“It’s been a lot of stuff I had to deal with, grow through and realize what I was about and what people around me were about,” Wade said. “But I had to go through it for a reason. Everything I went through made me a better person, and I think people see that.”
The down times gave way to better ones. In January, Wade embedded himself deeper in the South Florida community when he joined with former Heat center Alonzo Mourning to raise more than $1 million for victims of the earthquake in Haiti.
A month later, Wade was named Most Valuable Player of the NBA All-Star Game, playing before a record crowd of 108,713 at Cowboys Stadium near Dallas.
It was during those All-Star weekend festivities that Wade, Bosh and James practiced and played on the Eastern Conference team, and also further entertained the idea of uniting as free agents if the chance arrived.
“His leadership ability certainly came to the forefront in this whole thing,” said Chicago-based agent Henry Thomas, who has represented Wade and Bosh since they decided to enter the 2003 NBA Draft. “He’s shown himself throughout the league to be the player and person Chris and LeBron wanted to play with.”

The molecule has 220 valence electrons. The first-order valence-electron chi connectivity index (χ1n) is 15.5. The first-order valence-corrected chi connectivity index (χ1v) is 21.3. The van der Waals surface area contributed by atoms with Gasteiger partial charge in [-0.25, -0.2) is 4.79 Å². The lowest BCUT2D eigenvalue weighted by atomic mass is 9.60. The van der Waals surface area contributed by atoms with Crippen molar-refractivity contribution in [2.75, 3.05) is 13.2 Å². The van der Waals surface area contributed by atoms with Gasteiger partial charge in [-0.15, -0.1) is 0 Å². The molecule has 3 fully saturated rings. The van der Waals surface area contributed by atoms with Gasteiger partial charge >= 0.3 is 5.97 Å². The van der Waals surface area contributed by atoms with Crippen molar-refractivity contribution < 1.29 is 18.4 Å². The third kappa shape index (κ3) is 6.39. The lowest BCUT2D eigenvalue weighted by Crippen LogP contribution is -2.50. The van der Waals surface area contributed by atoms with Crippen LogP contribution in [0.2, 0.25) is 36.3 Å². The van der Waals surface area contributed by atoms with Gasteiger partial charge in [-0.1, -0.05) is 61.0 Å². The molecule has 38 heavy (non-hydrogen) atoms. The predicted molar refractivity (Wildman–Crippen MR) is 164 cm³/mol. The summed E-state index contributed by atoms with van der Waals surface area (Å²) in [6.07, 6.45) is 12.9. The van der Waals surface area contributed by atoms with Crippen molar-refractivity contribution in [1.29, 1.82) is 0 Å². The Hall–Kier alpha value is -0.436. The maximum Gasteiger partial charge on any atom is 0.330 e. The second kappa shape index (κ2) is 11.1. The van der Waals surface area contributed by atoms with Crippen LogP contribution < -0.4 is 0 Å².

Thomas said the way Wade handled himself through his legal matters and family issues also showed a humility that resonated with Miami fans.
“He’s been through some things off the court human beings go through,” Thomas said. “He’s not perfect. He’s made mistakes. He’s been classy the way he handled that adversity. And I’ve got to believe folks in Miami see that and recognize that beyond what he does on the court, he’s a human being that’s pretty special.”
Hope you enjoyed this story with a touch of sports psychology.